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Figure 4. Sensitivity of RWPE-1_tERG cells to chemotherapeutic drugs.

a) Proliferative potential of tERG over-expressing and control (empty) cells measured by thymidine uptake assay up to 72 hrs growth in standard conditions. b–c) 72 hours treatment of RWPE-1 transfectants with taxol or idarubicin-hydrochloride. Proliferative potential was measured by thymidine uptake assay. d–e) Re-growth of RWPE-1 transfectants after 10 nM taxol (d) or 0.5 µM idarubcicin-hydrochloride (e): following 24-hrs treatment, drugs were removed and the cells allowed to grow for additional 72 hours. Proliferation of cells collected at the time of wash-out is set as 100%. * = p<0.05.

https://doi.org/10.1371/journal.pone.0028162.g004

ERG-dependent PIM1 induction deregulates cyclin B1 level and favours the appearance of aneuploidy

The slower recovery of RWPE-1_tERG cells after treatment with chemotherapeutic drugs, prompted us to investigate whether the tERG/PIM1 axis could affect genetic stability in early phases of prostate cancer progression. It has been previously described that PIM1 over-expression can induce aneuploidy in RWPE-1 cells and increases cyclin B1 levels thus deregulating the G2/M phase of the cell cycle [29]. We first assessed cyclin B1 protein amount in RWPE-1 transfectants. We found that tERG-positive cells display higher cyclin B1 levels compared to empty cells, and that PIM1 silencing reduces its over-expression (Fig. 5A). Flow-cytometry (FACS) analysis of propidium iodide-stained RWPE-1 cells did not show differences in cell cycle profile between empty and tERG transfectants (Fig. 5B). However, we observed a significant increase in the amount of >4n cells after taxol-induced microtubule stress in tERG-positive compared to empty cells (Fig. 5B–C). Taxol treatment of RWPE-1 transfectants revealed an increased viability of tERG cells compared to empty cells after 42 hours of treatment (Fig. 5D). Furthermore, PIM1 silencing in RWPE-1_tERG cells caused a moderate decrease in the aneuploid portion of RWPE-1_tERG taxol-treated cells (from 7.03±3.2% in the non targeting silencing to 4.84±0.64% in the PIM1 specific silencing after 24 hours treatment; data not shown) These data suggest a direct effect of the tERG/PIM1 axis in the alteration of genomic stability in pre-malignant prostate cells.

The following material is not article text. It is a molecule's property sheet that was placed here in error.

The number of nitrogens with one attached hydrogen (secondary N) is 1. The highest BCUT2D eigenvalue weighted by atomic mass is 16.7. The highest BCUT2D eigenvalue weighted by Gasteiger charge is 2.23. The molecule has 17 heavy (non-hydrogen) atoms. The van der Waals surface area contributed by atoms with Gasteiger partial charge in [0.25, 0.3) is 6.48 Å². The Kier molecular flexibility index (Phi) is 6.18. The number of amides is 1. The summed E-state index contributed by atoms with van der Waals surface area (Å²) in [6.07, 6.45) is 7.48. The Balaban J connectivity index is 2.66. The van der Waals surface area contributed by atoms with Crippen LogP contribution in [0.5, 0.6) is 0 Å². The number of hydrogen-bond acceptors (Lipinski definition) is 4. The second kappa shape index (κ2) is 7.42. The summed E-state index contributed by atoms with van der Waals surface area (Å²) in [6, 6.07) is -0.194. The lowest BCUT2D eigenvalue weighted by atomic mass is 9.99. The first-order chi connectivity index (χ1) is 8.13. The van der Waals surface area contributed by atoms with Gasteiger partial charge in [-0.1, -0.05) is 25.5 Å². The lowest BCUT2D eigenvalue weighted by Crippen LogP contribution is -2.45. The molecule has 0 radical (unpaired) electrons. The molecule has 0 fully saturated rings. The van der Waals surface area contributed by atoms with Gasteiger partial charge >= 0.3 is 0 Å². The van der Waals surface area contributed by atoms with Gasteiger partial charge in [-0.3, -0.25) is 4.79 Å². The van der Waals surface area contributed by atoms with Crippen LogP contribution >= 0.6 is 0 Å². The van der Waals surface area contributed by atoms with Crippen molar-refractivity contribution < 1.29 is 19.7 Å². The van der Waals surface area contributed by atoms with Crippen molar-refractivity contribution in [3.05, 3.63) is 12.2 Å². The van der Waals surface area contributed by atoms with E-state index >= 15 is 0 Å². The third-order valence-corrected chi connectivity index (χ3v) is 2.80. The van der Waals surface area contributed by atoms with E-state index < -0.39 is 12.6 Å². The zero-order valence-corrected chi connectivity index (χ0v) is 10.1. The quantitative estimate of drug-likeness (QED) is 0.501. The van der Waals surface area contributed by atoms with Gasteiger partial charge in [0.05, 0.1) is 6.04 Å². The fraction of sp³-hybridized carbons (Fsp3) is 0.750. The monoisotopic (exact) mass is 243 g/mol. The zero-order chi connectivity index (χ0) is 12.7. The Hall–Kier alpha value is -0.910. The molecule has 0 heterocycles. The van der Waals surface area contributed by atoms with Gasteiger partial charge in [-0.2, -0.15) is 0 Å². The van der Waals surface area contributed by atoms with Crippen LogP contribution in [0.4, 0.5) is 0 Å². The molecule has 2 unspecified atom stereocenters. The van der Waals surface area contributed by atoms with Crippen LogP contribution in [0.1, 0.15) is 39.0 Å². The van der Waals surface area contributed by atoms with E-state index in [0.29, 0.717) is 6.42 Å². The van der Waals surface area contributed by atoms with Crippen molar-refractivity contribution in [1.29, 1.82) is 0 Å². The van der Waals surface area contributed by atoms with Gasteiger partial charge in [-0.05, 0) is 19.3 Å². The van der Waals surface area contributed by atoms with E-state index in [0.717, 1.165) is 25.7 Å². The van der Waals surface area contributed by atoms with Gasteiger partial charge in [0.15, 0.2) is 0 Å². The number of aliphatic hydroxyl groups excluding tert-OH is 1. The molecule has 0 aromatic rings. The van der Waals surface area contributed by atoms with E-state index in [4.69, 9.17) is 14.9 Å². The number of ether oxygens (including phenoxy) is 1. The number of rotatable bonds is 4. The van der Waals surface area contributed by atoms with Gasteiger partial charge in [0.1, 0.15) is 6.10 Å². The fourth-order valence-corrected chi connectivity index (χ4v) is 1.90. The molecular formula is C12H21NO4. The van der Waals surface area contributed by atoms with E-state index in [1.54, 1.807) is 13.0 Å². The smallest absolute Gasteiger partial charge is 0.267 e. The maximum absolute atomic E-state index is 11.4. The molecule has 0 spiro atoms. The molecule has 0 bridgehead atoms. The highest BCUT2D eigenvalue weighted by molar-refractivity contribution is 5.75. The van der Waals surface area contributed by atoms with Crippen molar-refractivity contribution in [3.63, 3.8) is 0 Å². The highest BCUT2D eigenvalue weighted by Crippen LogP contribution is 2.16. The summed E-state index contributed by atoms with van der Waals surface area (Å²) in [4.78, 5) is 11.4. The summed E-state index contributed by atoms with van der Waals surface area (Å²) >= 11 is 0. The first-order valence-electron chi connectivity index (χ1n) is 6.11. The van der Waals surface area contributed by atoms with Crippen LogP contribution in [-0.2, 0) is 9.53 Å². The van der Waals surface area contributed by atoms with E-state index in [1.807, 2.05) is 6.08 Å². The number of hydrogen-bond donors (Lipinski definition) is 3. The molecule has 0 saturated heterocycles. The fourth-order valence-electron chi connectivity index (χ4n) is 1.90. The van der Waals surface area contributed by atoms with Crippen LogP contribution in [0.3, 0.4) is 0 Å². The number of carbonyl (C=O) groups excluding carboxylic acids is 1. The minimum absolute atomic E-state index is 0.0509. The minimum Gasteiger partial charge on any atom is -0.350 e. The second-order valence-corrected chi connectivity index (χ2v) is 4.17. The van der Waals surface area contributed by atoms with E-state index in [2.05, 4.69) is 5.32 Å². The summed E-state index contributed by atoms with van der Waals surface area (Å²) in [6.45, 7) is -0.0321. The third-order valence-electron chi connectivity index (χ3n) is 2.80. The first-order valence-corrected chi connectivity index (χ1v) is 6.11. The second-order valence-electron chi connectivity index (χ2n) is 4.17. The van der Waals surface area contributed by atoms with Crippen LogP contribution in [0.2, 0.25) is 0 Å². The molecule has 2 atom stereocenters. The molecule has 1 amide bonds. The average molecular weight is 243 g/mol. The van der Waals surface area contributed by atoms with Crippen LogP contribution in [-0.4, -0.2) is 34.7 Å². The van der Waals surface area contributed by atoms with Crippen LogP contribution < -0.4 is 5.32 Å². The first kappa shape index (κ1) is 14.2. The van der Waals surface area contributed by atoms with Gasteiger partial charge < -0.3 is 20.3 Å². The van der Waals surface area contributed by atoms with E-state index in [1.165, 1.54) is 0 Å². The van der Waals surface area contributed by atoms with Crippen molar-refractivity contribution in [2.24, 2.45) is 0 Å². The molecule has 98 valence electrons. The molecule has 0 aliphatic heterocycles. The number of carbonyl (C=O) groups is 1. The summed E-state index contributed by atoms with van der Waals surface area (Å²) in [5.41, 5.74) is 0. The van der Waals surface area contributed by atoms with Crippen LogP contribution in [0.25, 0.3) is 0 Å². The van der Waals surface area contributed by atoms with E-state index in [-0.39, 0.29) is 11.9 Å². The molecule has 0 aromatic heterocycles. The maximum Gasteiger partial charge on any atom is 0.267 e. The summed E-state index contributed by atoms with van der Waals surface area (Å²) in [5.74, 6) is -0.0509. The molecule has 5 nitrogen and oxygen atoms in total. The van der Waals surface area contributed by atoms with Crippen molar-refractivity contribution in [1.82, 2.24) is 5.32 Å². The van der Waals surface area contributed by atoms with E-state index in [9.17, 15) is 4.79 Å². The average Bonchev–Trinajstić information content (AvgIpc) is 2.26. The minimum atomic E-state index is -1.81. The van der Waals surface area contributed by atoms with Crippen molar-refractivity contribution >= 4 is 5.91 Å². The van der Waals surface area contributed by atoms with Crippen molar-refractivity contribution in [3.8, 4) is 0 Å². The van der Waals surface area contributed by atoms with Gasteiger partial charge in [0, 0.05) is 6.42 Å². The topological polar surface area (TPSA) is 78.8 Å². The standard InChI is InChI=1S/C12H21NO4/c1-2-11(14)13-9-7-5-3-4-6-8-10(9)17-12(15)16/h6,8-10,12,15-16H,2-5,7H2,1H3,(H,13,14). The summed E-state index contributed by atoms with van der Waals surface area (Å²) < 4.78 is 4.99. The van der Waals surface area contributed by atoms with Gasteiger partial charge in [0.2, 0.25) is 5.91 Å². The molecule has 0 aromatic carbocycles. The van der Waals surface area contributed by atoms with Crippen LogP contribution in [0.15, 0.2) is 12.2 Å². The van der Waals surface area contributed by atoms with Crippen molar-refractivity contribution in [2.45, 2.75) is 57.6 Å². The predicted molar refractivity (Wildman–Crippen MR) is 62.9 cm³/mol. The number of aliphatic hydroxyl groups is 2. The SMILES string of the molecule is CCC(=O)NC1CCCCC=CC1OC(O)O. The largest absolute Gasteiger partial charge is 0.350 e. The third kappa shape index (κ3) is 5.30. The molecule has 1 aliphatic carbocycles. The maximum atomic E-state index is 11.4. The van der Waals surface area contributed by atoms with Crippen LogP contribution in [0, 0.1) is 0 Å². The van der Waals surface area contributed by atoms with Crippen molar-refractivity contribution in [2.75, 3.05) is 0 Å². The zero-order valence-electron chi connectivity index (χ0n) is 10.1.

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Figure 5. The tERG/PIM1 axis favours aneuploidy.